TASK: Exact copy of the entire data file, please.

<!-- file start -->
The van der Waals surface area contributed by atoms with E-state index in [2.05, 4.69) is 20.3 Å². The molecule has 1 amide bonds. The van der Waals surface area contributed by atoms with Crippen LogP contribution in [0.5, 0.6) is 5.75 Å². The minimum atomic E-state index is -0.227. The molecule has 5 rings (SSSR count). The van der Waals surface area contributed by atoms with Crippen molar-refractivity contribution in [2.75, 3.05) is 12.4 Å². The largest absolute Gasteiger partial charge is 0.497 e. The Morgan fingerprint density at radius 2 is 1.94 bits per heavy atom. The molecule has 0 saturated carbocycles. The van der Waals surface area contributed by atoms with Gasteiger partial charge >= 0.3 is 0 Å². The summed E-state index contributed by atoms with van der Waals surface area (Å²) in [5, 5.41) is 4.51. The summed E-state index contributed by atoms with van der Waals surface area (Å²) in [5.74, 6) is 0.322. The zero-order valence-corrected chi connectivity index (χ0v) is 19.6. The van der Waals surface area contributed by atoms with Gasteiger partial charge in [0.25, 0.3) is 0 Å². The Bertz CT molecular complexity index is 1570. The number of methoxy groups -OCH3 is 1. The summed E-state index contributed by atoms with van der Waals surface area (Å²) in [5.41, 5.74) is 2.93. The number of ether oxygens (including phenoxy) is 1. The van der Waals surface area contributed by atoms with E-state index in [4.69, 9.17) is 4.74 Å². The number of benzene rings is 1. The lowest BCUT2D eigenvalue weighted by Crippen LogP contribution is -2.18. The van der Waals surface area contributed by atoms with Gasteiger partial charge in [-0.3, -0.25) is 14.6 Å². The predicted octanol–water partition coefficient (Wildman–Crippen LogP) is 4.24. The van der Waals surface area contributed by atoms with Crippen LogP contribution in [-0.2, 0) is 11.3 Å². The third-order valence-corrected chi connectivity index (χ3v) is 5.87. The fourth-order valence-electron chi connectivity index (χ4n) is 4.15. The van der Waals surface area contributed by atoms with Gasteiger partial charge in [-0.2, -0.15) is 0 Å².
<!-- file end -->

The van der Waals surface area contributed by atoms with E-state index in [2.05, 4.69) is 20.3 Å². The molecule has 1 amide bonds. The van der Waals surface area contributed by atoms with Crippen LogP contribution in [0.5, 0.6) is 5.75 Å². The minimum atomic E-state index is -0.227. The molecule has 5 rings (SSSR count). The van der Waals surface area contributed by atoms with Crippen molar-refractivity contribution in [2.75, 3.05) is 12.4 Å². The largest absolute Gasteiger partial charge is 0.497 e. The Morgan fingerprint density at radius 2 is 1.94 bits per heavy atom. The molecule has 0 saturated carbocycles. The van der Waals surface area contributed by atoms with Gasteiger partial charge >= 0.3 is 0 Å². The summed E-state index contributed by atoms with van der Waals surface area (Å²) in [5, 5.41) is 4.51. The summed E-state index contributed by atoms with van der Waals surface area (Å²) in [5.74, 6) is 0.322. The zero-order valence-corrected chi connectivity index (χ0v) is 19.6. The van der Waals surface area contributed by atoms with Gasteiger partial charge in [0.25, 0.3) is 0 Å². The Bertz CT molecular complexity index is 1570. The number of methoxy groups -OCH3 is 1. The summed E-state index contributed by atoms with van der Waals surface area (Å²) in [5.41, 5.74) is 2.93. The number of ether oxygens (including phenoxy) is 1. The van der Waals surface area contributed by atoms with E-state index in [4.69, 9.17) is 4.74 Å². The number of benzene rings is 1. The lowest BCUT2D eigenvalue weighted by Crippen LogP contribution is -2.18. The van der Waals surface area contributed by atoms with Gasteiger partial charge in [-0.3, -0.25) is 14.6 Å². The predicted octanol–water partition coefficient (Wildman–Crippen LogP) is 4.24. The van der Waals surface area contributed by atoms with Crippen LogP contribution in [-0.2, 0) is 11.3 Å². The third-order valence-corrected chi connectivity index (χ3v) is 5.87. The fourth-order valence-electron chi connectivity index (χ4n) is 4.15. The van der Waals surface area contributed by atoms with Gasteiger partial charge in [-0.2, -0.15) is 0 Å².